I enjoyed it. It's a thoughtful play, presented within a nice set of the dacha which swivels to show different rooms and also doubles as a beach. Despite being so 'open' in terms of space it had an odd claustrophobic feel to it, probably right for the times when you don't know who might be a friend or an enemy. Rory Kinnear as the young lover showed his worth in acting, singing, playing piano and even tap dancing, an interesting mix of skills for a spy.
Sunday, 22 March 2009
I left my music on shuffle and after whizzing through Girls Aloud, The Seekers, P!nk, Maximo Park, X-Ray Spex, The Supremes and a dozen others, up popped Jim Lea in guitar hero mode blasting out his live version of 'Hey Joe'. That was all I needed to change direction and head into James Whild Lea territory.
Jim has two download albums available through his website (and one through iTunes) - his album of new material from a couple of years ago, 'Therapy', and his 'official bootleg' of the Jim Jam gig from 2002 which he released in 2007. It's Jim on lead vocals and lead guitar making mad noize to his heart's content and it sounds good. He plays some SLADE classics on the live bootleg, as you'd expect, but he also does fab versions of 'Pretty Vacant', 'You Really Got Me' and 'I Am The Walrus'. Guitar-driven rock is what it is, by a master who toured for 25 years and knows how to talk to a crowd from the stage. I'd love to see him play live, but that's a very rare occurrence these days.
Jim has been working on an album of new material for the last year or so so, hopefully, this year will see its release. If it's half as good as 'Therapy' then I can't wait.
I was reminded of my 60s status today when I looked at my Last.fm account and saw that my top 10 played artists this week are:
Pet Shop Boys
There's a reason for most of those people being heavily played this week, such as Marianne has a new album out and I've been reading Ray Davies' autobiography, hence The Kinks. But Lulu and Donovan? I suppose the sunny weather demanded some safe, sunny pop songs. The Pet Shop Boys are there largely from repeat playings of their new EP, 'Love Etc' (which is excellent) and then sampling other albums from the last 20-odd years.
I was just thinking the other day how lucky I am to have lived through the events from the '60s onwards and still be here to see a very different world. When I look back I see the world in shades of gray and ancient history. I recall my first teacher being called 'Little Miss Miniskirt' by my Mam since she was small and wore a skirt just above her knee... they went much higher in the years to follow. When my Dad was my age I'd already left home for university and he was well into middle age. I don't feel middle aged at all.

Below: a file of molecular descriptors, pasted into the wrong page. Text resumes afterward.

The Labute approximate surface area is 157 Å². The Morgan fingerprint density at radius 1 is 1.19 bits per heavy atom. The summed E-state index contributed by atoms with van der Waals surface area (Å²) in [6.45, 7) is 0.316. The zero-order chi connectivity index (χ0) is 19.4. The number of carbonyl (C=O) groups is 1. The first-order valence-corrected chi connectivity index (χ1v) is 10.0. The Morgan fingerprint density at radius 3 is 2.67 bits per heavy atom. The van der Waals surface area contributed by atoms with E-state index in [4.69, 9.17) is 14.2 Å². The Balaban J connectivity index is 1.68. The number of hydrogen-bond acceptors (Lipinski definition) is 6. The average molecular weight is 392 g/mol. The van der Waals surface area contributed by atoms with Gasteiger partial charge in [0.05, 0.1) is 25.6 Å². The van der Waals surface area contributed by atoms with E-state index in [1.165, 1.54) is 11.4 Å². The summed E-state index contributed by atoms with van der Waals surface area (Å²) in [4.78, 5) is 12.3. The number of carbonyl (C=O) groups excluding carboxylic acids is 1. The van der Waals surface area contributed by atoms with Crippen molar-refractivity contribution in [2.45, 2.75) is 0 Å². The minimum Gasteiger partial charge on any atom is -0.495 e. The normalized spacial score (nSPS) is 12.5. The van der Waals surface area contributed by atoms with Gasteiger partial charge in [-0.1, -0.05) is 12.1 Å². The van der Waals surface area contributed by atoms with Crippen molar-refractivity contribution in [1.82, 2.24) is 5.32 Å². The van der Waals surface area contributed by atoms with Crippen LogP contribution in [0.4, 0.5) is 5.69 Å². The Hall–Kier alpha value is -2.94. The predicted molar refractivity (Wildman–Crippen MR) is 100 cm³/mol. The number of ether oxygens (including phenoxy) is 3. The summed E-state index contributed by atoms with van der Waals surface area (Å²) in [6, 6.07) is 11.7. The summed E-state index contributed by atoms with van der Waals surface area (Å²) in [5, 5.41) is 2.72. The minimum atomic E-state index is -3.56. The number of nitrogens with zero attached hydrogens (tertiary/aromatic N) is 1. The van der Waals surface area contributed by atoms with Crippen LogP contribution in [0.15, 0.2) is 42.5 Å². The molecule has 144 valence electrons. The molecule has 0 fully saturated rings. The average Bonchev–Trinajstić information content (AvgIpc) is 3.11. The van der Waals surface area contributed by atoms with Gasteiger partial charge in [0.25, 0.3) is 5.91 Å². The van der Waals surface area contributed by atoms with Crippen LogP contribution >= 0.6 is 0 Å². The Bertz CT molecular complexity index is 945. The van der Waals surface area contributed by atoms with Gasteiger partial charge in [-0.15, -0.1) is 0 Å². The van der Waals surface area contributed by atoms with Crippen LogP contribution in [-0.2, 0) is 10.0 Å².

Life experience shapes us and I'm pleased that the times are very different and I'm free to do whatever I want with much broader opportunities than my parents ever had. My Mam always delighted in my travels to far-off places. She went travelling around Europe after the war and into the early '50s, a brave thing for her and her friends to do back then, and she loved getting cards from around India, Africa and the Far East, particularly since her health was deteriorating and she couldn't travel easily. She kept all the cards and the nick-nacks I sent back.
Through me, history stretches back to the 1890s when my grandparents were born. The house I live in was built in the 1890s as well. My grandparents were born into an age with steam trains for distance travel and horse and carts for local travel around the villages in old Durham and Northumberland. And they lived to see the moon landing. The pace of change is rapidly increasing. My nephews were born in the '90s - I wonder what change they'll see and accept as the norm in their lives?
As for me, I like having been born in and lived through the '60s - the things I've seen and done in the last five decades are probably wonders to older generations. I grew up in a world that had change as the norm and I relish that. I wonder if there'll ever be a time when change leaves me behind? I hope not. That would be so dull.
Friday, 20 March 2009
It's the tale of Sir John Gielgud getting trapped cottaging in a gentleman's public convenience in 1952, his fear of exposure and hitting the headlines, his recovery by going back on stage as planned and continuing his career as one of our foremost thespians. There's a sub-plot about police entrapment and the nightlife of small clubs for gentlemen fearful of police raids. There's also the sub-plot of a younger pair - the policeman who traps Sir John (what a coincidence) and the posh son of a judge who regularly sends gays to prison - falling in and out of love. Another sub-plot has the private secretary of a Tory minister being infatuated with an American - this plot has no real purpose other than to suggest even people in high places can be gay (how novel).
It has all the ingredients of being something good - and I enjoyed it, I must say - but I felt it would benefit from another re-draft to smooth out some of the sub-plots and increase the internal consistency. There were some set pieces - like the Tory minister making an anti-gay speech (which provides the plays name) while the youngsters kissed at the front of the stage - that just looked a little too obvious and strained.